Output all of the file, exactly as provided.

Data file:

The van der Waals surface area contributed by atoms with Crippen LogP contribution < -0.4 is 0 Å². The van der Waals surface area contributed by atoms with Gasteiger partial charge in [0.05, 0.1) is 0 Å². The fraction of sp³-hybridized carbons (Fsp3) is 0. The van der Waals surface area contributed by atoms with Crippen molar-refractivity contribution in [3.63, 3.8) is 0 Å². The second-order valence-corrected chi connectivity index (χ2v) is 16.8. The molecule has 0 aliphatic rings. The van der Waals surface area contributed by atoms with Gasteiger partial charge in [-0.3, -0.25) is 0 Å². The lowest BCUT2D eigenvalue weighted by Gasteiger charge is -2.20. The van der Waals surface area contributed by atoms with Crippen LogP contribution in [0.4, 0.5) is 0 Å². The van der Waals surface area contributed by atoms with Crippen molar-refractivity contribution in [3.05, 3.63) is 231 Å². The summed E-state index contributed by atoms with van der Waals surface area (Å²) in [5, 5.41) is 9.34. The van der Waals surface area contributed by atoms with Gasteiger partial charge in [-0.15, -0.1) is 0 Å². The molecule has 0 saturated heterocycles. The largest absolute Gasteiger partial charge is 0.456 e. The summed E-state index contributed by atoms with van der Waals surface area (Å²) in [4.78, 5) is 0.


The van der Waals surface area contributed by atoms with Crippen LogP contribution < -0.4 is 0 Å². The van der Waals surface area contributed by atoms with Gasteiger partial charge in [0.05, 0.1) is 0 Å². The fraction of sp³-hybridized carbons (Fsp3) is 0. The van der Waals surface area contributed by atoms with Crippen molar-refractivity contribution in [3.63, 3.8) is 0 Å². The second-order valence-corrected chi connectivity index (χ2v) is 16.8. The molecule has 0 aliphatic rings. The van der Waals surface area contributed by atoms with Gasteiger partial charge in [-0.3, -0.25) is 0 Å². The lowest BCUT2D eigenvalue weighted by Gasteiger charge is -2.20. The van der Waals surface area contributed by atoms with Crippen LogP contribution in [0.4, 0.5) is 0 Å². The van der Waals surface area contributed by atoms with Crippen molar-refractivity contribution in [3.05, 3.63) is 231 Å². The summed E-state index contributed by atoms with van der Waals surface area (Å²) in [5, 5.41) is 9.34. The van der Waals surface area contributed by atoms with Gasteiger partial charge in [-0.15, -0.1) is 0 Å². The molecule has 0 saturated heterocycles. The largest absolute Gasteiger partial charge is 0.456 e. The summed E-state index contributed by atoms with van der Waals surface area (Å²) in [4.78, 5) is 0.